Exosomes are tiny vesicles that are released by the body’s myriad of cells and that are found in blood, urine, and other bodily fluids. Their role within our bodies is still largely a mystery, but there’s already considerable evidence that they may be biomarkers of disease and indicators that certain processes are happening within the body. They’re rare and are so small that filtering them out of bodily fluids has proven to be exceedingly difficult. This has been a major roadblock preventing their study, which could lead to the development of potential clinical applications.
Now researchers from Duke University, the University of Pittsburgh, Magee Womens Research Institute, Massachusetts Institute of Technology, and Nanyang Technological University Singapore are reporting in Proceedings of the National Academy of Sciences on a new device that is able to separate exosomes from the rest of a fluid so they can be easily studied in a laboratory.
Their device relies on so-called “acoustofluidics,” which combines high-frequency sound waves with microfluidic technology. Essentially, a stream of a fluid containing exosomes is passed through a narrow channel, while high-frequency sound waves intersect it. By varying the angle and frequency of the sound waves, particles larger than about 1,000 nanometers can be sent down one pathway, while smaller ones travel down another. Platelets, cells, and other larger objects are removed at this stage.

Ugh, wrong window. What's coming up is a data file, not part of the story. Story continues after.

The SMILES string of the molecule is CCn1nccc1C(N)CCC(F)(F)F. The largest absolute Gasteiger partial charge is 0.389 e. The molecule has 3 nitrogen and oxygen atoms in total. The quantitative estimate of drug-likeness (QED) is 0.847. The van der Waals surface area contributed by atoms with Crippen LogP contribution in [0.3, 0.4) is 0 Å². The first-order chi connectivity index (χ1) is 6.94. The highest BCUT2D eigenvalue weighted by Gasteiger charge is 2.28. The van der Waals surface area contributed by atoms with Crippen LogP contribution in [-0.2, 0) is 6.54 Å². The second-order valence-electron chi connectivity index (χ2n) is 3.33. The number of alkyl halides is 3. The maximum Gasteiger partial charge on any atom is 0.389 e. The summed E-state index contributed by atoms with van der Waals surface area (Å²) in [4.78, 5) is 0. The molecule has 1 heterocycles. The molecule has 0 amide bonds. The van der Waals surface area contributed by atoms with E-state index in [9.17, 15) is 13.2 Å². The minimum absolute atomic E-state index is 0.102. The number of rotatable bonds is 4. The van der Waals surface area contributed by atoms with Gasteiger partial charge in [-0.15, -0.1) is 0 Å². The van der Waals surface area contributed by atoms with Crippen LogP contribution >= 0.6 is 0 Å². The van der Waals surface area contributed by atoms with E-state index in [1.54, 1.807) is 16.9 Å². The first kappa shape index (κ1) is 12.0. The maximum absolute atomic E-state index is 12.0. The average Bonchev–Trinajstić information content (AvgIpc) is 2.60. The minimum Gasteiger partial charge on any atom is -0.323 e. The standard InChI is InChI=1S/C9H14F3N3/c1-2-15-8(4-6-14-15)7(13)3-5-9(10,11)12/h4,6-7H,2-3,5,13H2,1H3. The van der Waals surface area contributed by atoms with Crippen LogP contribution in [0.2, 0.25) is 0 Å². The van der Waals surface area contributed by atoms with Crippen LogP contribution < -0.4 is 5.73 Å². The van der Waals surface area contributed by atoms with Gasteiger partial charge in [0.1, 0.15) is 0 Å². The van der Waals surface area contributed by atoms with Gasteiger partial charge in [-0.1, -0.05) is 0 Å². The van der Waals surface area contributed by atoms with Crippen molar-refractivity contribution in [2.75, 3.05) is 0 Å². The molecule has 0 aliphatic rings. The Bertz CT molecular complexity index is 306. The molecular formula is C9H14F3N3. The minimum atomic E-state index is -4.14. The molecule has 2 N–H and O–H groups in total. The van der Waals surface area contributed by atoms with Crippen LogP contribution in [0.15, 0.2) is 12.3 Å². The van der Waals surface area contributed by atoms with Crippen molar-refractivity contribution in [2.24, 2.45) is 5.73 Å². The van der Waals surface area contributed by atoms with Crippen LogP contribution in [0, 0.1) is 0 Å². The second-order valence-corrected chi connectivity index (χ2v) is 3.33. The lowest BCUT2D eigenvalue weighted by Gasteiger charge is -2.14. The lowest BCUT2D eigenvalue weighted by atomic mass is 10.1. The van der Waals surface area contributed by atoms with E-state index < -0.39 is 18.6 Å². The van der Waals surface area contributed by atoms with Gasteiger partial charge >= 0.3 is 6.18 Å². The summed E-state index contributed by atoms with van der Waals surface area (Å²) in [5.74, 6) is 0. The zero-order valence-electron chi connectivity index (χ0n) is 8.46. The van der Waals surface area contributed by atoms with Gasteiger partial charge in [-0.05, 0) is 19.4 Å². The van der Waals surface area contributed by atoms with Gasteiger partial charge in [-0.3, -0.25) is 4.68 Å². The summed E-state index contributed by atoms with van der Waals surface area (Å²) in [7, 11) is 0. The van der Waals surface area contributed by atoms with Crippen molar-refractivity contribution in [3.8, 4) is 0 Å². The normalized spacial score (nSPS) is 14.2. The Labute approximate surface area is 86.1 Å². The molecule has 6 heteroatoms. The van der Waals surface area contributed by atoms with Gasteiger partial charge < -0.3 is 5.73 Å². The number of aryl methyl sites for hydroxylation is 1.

Following, the smaller items are fed into another component of the device where the same essential mechanism filters out objects larger than 130 nanometers, which is about the size that exosomes get to. Once all the larger objects are removed, about 98% of what remains is mostly exosomes. Previous methods have only been able to achieve filtration levels of between five and 40% of present exosomes.
Here’s a short video demonstrating the technology in action: